The fifth and final facet is simply that we flesh out acts of love. Whatever our words may say, our actions speak louder. In fact, unless our actions demonstrate love and integrity, our words mean very little except to serve as ammunition for those who would ridicule us and the God we say we serve. “By this we know love, that He (Jesus) laid down His life for us, and we ought to lay down our lives for the brothers. But if anyone has the world’s goods and sees his brother in need, yet closes his heart against him, how does God’s love abide in him? Little children, let us not love in word or talk but in deed and in truth” (1 John 3:16-18 ESV).

These are confusing and difficult times, but as Christians we can be catalysts for hope and change. Never compromise the principles of the Kingdom in order to advance a cause no matter how noble it may be. The long road to real and lasting change for the better is worth our being patient, loving, wise and faithful in the here and now.

Copyright © Thom Mollohan

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It has become a deeply held personal conviction of mine that most of the money, energy, time and passion that we expend in pursuing what we think will fulfill us or otherwise make us “happy” is actually wasted. Not because the reaching of our goals will not, for a season, give us a sense of satisfaction or that every such goal is a bad thing in and of itself, but because our have entirely missed the point of our existence will eventually culminate in our eternal existence either one way or another.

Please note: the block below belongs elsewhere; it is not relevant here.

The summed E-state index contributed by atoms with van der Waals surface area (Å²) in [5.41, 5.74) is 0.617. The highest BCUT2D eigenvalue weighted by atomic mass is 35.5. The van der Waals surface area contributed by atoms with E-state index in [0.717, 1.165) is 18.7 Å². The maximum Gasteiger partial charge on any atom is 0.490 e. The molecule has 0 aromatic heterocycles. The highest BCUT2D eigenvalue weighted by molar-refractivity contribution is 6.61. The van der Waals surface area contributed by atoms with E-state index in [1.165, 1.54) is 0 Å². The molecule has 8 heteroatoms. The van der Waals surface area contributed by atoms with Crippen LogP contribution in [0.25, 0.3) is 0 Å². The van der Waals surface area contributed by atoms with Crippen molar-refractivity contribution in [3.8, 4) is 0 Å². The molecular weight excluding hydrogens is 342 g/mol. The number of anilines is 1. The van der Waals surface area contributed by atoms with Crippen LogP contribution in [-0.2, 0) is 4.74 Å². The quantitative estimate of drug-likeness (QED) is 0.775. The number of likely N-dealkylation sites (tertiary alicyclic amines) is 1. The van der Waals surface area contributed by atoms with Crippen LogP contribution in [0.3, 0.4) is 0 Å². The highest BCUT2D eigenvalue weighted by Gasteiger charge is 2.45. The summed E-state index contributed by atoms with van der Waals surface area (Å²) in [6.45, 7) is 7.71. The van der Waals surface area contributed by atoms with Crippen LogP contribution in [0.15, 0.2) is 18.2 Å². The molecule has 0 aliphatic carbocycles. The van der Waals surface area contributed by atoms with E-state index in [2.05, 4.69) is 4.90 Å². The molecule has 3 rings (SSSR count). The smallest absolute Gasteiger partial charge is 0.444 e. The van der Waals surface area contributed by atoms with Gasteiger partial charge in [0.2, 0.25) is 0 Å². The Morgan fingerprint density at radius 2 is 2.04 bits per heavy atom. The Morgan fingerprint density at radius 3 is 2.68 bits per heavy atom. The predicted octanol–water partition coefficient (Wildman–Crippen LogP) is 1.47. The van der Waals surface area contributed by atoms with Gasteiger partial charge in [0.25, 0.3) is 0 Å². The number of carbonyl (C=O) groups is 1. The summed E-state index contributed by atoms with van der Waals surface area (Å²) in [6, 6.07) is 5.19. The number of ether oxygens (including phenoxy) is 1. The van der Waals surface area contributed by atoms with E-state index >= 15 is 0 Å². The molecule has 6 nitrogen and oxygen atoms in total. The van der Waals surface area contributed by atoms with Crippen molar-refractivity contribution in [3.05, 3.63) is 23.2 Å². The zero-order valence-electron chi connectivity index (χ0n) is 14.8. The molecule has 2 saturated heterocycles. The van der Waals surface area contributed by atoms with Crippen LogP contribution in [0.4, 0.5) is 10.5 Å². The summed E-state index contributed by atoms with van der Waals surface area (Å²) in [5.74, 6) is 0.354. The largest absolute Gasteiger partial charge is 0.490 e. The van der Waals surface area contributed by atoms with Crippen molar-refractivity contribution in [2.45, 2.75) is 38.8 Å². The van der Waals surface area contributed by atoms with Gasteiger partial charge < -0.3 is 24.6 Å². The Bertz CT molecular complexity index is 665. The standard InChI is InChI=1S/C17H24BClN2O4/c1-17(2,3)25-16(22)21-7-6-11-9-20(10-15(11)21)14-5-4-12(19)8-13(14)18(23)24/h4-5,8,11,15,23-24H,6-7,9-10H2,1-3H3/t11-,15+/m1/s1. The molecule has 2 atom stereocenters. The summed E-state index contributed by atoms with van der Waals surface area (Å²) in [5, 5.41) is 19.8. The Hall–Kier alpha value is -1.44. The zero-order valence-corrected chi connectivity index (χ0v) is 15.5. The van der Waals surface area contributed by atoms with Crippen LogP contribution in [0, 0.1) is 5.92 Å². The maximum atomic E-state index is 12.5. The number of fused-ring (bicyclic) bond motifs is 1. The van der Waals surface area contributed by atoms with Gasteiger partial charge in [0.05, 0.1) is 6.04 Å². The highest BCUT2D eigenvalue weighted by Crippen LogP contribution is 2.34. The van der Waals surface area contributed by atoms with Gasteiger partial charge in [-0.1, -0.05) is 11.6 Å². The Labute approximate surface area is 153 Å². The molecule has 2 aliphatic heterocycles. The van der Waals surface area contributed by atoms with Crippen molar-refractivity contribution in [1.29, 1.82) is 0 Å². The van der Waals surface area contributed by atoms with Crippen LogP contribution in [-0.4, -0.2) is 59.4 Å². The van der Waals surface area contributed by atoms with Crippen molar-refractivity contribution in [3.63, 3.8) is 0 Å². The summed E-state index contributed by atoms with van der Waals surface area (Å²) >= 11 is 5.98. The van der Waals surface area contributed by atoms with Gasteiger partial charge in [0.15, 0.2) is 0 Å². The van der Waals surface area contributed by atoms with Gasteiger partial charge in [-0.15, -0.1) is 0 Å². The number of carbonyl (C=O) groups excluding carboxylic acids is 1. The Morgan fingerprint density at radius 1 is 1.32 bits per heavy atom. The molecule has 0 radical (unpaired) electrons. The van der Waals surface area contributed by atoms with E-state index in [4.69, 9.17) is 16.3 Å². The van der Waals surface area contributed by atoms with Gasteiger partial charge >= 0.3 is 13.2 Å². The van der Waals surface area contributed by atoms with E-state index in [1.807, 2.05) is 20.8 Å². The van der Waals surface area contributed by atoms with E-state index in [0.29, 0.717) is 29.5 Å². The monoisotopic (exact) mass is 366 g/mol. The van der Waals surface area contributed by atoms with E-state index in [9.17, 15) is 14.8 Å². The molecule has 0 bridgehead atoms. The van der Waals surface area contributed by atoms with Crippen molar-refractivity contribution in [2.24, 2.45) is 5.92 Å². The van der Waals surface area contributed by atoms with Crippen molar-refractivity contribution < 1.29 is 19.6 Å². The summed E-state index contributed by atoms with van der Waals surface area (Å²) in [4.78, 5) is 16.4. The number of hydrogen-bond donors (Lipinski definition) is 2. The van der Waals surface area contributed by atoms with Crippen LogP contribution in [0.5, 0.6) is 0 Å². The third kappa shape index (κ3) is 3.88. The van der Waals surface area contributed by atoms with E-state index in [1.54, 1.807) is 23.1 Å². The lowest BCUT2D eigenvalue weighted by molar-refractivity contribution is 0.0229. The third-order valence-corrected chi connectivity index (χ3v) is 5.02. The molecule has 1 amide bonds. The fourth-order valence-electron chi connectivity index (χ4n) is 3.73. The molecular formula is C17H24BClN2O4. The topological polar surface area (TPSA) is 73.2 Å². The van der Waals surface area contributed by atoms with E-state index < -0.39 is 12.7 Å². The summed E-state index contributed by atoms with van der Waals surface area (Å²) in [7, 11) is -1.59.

It is not enough that the path we trod was a pleasant one. Or that it had wonderful views. Or even amazing experiences along the way. It is absolutely certain that we will all one day reach a destination of some sort, a destination determined by the path we have chosen and it will make no difference to us at all when we reach that point if we’ve had a good time getting there.